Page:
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John Chatfeild-Roberts: Reading the smoke signals from central banks


The global divergence in interest rate policies has been a continuing theme throughout the year. We have seen it all: anticipation of a rise in the US and UK, more stability in the eurozone and Japan as both peruse significant quantitative easing programmes, and falling rates elsewhere, including China. There has also been a decline in the rate of global economic growth, with less than 3 per cent estimated for the year as a whole, down from the 3.4 per cent recorded in 2014. The situation continues to evolve.

China reported GDP of 6.9 per cent for Q3, a smidge below the 7 per cent of the first half. In October, the People’s Bank of China cut base rates for the sixth time in 12 months by another quarter point to 4.35 per cent. It also introduced fiscal packages to boost demand for housing and cars. We believe the rate of growth in China that matters to most investors is lower than the headline figure and the actions taken by the PBOC suggest the Chinese themselves remain worried about the direction of travel.

Elsewhere, European Central Bank president Mario Draghi continues to voice concerns about deflationary pressures. He is considering further stimulus options, including increasing the magnitude of the current €60bn a month QE programme, extending it beyond the September 2016 target end date and even reducing eurozone rates further (deposit rates there are already negative). It could even be a combination of all three.

If the current positive but relatively anaemic growth rate is the best Europe can achieve with zero borrowing costs, a weak euro helping exports, oil prices that are significantly beneficial to manufacturers and consumers, plus a massive dollop of economic liquidity via QE, you wonder what new magic wand the ECB can wave to produce a better result.

Meanwhile, Bank of England governor Mark Carney and US Federal Reserve chair Janet Yellen delivered more flip-flop messages in October. Yellen’s concerns early in the month about the impact of the global slowdown on the US economy had vanished from the end-of-month rate meeting statement, while, here, Carney told the Daily Mail rate rises were a “possibility, not a certainty”.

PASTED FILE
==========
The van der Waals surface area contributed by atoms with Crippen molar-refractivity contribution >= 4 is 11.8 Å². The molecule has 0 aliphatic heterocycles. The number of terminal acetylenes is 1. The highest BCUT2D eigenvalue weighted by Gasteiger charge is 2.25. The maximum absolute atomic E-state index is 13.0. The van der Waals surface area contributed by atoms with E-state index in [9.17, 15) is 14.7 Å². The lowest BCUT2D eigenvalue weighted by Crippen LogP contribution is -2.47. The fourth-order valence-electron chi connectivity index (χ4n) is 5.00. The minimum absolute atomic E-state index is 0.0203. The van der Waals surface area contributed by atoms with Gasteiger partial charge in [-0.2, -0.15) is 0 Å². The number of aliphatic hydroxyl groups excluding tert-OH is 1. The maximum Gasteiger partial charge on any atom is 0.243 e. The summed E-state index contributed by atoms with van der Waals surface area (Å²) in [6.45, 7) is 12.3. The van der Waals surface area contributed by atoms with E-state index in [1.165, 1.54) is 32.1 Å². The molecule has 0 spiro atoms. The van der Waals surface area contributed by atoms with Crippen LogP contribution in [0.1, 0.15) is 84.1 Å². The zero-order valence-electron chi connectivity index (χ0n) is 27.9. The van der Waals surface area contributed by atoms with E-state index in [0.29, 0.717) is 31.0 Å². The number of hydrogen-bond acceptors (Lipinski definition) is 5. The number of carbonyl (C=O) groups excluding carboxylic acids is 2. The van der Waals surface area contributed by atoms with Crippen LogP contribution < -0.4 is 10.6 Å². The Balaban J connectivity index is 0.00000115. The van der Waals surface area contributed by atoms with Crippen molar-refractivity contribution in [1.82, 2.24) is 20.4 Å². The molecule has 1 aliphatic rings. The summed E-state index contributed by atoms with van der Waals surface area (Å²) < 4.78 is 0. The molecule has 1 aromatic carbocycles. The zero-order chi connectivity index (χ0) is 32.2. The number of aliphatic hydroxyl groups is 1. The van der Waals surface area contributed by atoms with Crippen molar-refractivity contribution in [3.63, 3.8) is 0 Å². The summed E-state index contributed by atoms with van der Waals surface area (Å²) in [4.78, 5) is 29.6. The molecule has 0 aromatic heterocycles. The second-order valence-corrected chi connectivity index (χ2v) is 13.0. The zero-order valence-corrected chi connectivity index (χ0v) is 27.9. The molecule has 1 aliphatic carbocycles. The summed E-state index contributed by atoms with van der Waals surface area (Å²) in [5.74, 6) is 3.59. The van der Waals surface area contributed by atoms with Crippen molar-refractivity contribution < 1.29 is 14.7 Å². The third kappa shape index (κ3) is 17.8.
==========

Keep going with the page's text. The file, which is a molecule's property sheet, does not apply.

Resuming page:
In their endeavour to provide guidance these two central bankers run the risk of emulating the  Grand Old Duke of York, marching us up the hill and down again. They and their committees are responsible for setting rates for two of the world’s largest economies and so it is discomfiting just how often their approach is described as “dithering” by commentators. However complex the issues might be, policymakers should provide clarity and leadership.

The market reacts

Out of the policy fog and after a volatile three months, markets have drawn their own conclusions about the timing of the initial US rate rise and the possibility of stronger ECB intervention next year. The dollar is off its recent peak, bond yields have fallen, particularly in the eurozone, and equity markets in the developed world have recovered much of their losses incurred since August. Sentiment – an important, if indefinable, factor in all markets’ behaviour – remains fragile. We may yet see further evidence of the global economic headwinds blowing from China impacting corporate profits in some sectors and regions but at least the markets’ recent pall of gloom has lifted.

The next few weeks are potentially important for market watchers. The ECB meets on 3 December, when Draghi will reveal his plans for rebooting the eurozone economy.  Opec meets in Vienna on 4 December to discuss policy and production levels for 2016. By then, it will be around 18 months since the oil price began collapsing. Will Opec reduce output to boost prices or will it continue the long game favoured by Saudi Arabia, maintaining production at current levels and calculatedly trading volume for price, to tighten the competitive screw another turn? Either way, there are ramifications for medium-term global inflation prospects. The next Federal Reserve meeting is on 16 December. A rate rise remains possible before Christmas but in the absence of that the market will be trying to read the smoke signals.

At the time of writing, markets assign a 46 per cent probability to rates rising initially in December, 54 per cent to the decision being delayed to January and 70 per cent for March, according to Bloomberg. We reiterate our belief in the “lower for longer” scenario for interest rates but the trajectory should be gently upwards.

John Chatfeild-Roberts is head of strategy for the Jupiter Independent Funds Team



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